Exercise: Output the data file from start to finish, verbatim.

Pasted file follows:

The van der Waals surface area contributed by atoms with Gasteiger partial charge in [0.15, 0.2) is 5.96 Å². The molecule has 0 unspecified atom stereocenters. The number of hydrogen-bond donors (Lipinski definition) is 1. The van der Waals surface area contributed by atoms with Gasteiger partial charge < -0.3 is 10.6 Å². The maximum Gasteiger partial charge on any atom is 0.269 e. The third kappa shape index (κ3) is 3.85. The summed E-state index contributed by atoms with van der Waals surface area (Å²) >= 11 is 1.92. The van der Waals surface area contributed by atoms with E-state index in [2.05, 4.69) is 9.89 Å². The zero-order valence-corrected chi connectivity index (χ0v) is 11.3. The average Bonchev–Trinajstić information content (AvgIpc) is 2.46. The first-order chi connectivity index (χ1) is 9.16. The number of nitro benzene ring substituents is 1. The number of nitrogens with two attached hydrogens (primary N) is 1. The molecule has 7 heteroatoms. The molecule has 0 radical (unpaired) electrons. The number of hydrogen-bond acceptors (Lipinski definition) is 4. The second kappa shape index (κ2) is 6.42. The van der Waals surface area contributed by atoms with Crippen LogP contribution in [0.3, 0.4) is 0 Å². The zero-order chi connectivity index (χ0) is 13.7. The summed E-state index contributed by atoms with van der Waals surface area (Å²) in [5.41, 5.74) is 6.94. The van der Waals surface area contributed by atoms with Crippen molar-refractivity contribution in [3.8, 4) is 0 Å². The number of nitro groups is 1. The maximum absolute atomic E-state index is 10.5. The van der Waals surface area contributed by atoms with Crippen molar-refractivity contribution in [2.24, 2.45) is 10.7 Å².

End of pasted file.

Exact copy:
The van der Waals surface area contributed by atoms with Gasteiger partial charge in [0.15, 0.2) is 5.96 Å². The molecule has 0 unspecified atom stereocenters. The number of hydrogen-bond donors (Lipinski definition) is 1. The van der Waals surface area contributed by atoms with Gasteiger partial charge < -0.3 is 10.6 Å². The maximum Gasteiger partial charge on any atom is 0.269 e. The third kappa shape index (κ3) is 3.85. The summed E-state index contributed by atoms with van der Waals surface area (Å²) >= 11 is 1.92. The van der Waals surface area contributed by atoms with E-state index in [2.05, 4.69) is 9.89 Å². The zero-order valence-corrected chi connectivity index (χ0v) is 11.3. The average Bonchev–Trinajstić information content (AvgIpc) is 2.46. The first-order chi connectivity index (χ1) is 9.16. The number of nitro benzene ring substituents is 1. The number of nitrogens with two attached hydrogens (primary N) is 1. The molecule has 7 heteroatoms. The molecule has 0 radical (unpaired) electrons. The number of hydrogen-bond acceptors (Lipinski definition) is 4. The second kappa shape index (κ2) is 6.42. The van der Waals surface area contributed by atoms with Crippen LogP contribution in [0.3, 0.4) is 0 Å². The zero-order chi connectivity index (χ0) is 13.7. The summed E-state index contributed by atoms with van der Waals surface area (Å²) in [5.41, 5.74) is 6.94. The van der Waals surface area contributed by atoms with Crippen molar-refractivity contribution in [3.8, 4) is 0 Å². The number of nitro groups is 1. The maximum absolute atomic E-state index is 10.5. The van der Waals surface area contributed by atoms with Crippen molar-refractivity contribution in [2.24, 2.45) is 10.7 Å².